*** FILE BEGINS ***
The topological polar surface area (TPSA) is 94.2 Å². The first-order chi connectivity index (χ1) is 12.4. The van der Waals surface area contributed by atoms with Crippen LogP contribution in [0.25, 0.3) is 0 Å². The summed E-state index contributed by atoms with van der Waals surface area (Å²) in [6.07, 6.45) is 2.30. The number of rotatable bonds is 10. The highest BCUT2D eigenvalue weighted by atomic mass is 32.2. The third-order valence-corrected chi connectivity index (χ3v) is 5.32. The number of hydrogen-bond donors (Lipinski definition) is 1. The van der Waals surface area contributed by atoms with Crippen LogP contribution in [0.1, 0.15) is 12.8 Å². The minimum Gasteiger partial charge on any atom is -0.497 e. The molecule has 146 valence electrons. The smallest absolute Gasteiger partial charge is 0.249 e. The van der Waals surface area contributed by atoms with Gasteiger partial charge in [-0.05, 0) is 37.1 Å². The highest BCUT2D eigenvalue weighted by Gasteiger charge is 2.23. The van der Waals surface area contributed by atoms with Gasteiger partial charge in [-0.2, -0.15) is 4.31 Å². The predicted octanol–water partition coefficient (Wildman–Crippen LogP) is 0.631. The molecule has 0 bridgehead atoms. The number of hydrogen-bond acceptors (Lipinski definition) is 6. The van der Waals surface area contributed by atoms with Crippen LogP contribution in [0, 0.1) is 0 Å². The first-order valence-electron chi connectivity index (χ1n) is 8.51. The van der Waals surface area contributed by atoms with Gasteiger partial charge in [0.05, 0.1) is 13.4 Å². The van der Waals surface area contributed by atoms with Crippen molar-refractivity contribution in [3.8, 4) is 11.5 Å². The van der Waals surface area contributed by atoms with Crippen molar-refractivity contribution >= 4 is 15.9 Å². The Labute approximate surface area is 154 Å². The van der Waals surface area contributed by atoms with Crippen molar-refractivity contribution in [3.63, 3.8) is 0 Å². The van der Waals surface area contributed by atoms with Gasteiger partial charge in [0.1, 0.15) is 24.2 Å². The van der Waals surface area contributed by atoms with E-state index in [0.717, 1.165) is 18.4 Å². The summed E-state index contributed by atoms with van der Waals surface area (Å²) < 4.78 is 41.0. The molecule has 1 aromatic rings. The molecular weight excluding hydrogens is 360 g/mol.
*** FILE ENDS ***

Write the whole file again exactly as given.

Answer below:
The topological polar surface area (TPSA) is 94.2 Å². The first-order chi connectivity index (χ1) is 12.4. The van der Waals surface area contributed by atoms with Crippen LogP contribution in [0.25, 0.3) is 0 Å². The summed E-state index contributed by atoms with van der Waals surface area (Å²) in [6.07, 6.45) is 2.30. The number of rotatable bonds is 10. The highest BCUT2D eigenvalue weighted by atomic mass is 32.2. The third-order valence-corrected chi connectivity index (χ3v) is 5.32. The number of hydrogen-bond donors (Lipinski definition) is 1. The van der Waals surface area contributed by atoms with Crippen LogP contribution in [0.1, 0.15) is 12.8 Å². The minimum Gasteiger partial charge on any atom is -0.497 e. The molecule has 146 valence electrons. The smallest absolute Gasteiger partial charge is 0.249 e. The van der Waals surface area contributed by atoms with Gasteiger partial charge in [-0.05, 0) is 37.1 Å². The highest BCUT2D eigenvalue weighted by Gasteiger charge is 2.23. The van der Waals surface area contributed by atoms with Gasteiger partial charge in [-0.2, -0.15) is 4.31 Å². The predicted octanol–water partition coefficient (Wildman–Crippen LogP) is 0.631. The molecule has 0 bridgehead atoms. The number of hydrogen-bond acceptors (Lipinski definition) is 6. The van der Waals surface area contributed by atoms with Crippen LogP contribution in [0, 0.1) is 0 Å². The first-order valence-electron chi connectivity index (χ1n) is 8.51. The van der Waals surface area contributed by atoms with Gasteiger partial charge in [0.05, 0.1) is 13.4 Å². The van der Waals surface area contributed by atoms with Crippen molar-refractivity contribution in [3.8, 4) is 11.5 Å². The van der Waals surface area contributed by atoms with Crippen molar-refractivity contribution >= 4 is 15.9 Å². The Labute approximate surface area is 154 Å². The van der Waals surface area contributed by atoms with Crippen molar-refractivity contribution in [3.63, 3.8) is 0 Å². The van der Waals surface area contributed by atoms with Gasteiger partial charge in [0.1, 0.15) is 24.2 Å². The van der Waals surface area contributed by atoms with E-state index in [0.717, 1.165) is 18.4 Å². The summed E-state index contributed by atoms with van der Waals surface area (Å²) < 4.78 is 41.0. The molecule has 1 aromatic rings. The molecular weight excluding hydrogens is 360 g/mol.